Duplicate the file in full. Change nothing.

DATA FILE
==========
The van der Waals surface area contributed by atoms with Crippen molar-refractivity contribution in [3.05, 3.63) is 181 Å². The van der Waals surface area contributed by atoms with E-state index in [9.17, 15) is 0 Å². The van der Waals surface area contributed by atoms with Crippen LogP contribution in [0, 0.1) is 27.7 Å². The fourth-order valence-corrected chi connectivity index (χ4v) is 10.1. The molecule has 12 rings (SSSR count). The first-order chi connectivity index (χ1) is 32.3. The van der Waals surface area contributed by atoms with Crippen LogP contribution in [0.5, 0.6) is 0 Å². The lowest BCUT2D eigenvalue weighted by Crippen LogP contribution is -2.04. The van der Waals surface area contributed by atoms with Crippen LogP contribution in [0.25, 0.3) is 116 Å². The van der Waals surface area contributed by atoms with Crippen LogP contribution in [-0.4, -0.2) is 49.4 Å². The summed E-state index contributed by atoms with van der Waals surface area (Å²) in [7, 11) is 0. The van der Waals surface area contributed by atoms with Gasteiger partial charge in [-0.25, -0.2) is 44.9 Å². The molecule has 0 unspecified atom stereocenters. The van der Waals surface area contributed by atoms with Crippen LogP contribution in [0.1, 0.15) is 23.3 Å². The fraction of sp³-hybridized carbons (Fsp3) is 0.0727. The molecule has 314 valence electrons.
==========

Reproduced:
The van der Waals surface area contributed by atoms with Crippen molar-refractivity contribution in [3.05, 3.63) is 181 Å². The van der Waals surface area contributed by atoms with E-state index in [9.17, 15) is 0 Å². The van der Waals surface area contributed by atoms with Crippen LogP contribution in [0, 0.1) is 27.7 Å². The fourth-order valence-corrected chi connectivity index (χ4v) is 10.1. The molecule has 12 rings (SSSR count). The first-order chi connectivity index (χ1) is 32.3. The van der Waals surface area contributed by atoms with Crippen LogP contribution in [0.5, 0.6) is 0 Å². The lowest BCUT2D eigenvalue weighted by Crippen LogP contribution is -2.04. The van der Waals surface area contributed by atoms with Crippen LogP contribution in [0.25, 0.3) is 116 Å². The van der Waals surface area contributed by atoms with Crippen LogP contribution in [-0.4, -0.2) is 49.4 Å². The summed E-state index contributed by atoms with van der Waals surface area (Å²) in [7, 11) is 0. The van der Waals surface area contributed by atoms with Gasteiger partial charge in [-0.25, -0.2) is 44.9 Å². The molecule has 0 unspecified atom stereocenters. The van der Waals surface area contributed by atoms with Crippen LogP contribution in [0.1, 0.15) is 23.3 Å². The fraction of sp³-hybridized carbons (Fsp3) is 0.0727. The molecule has 314 valence electrons.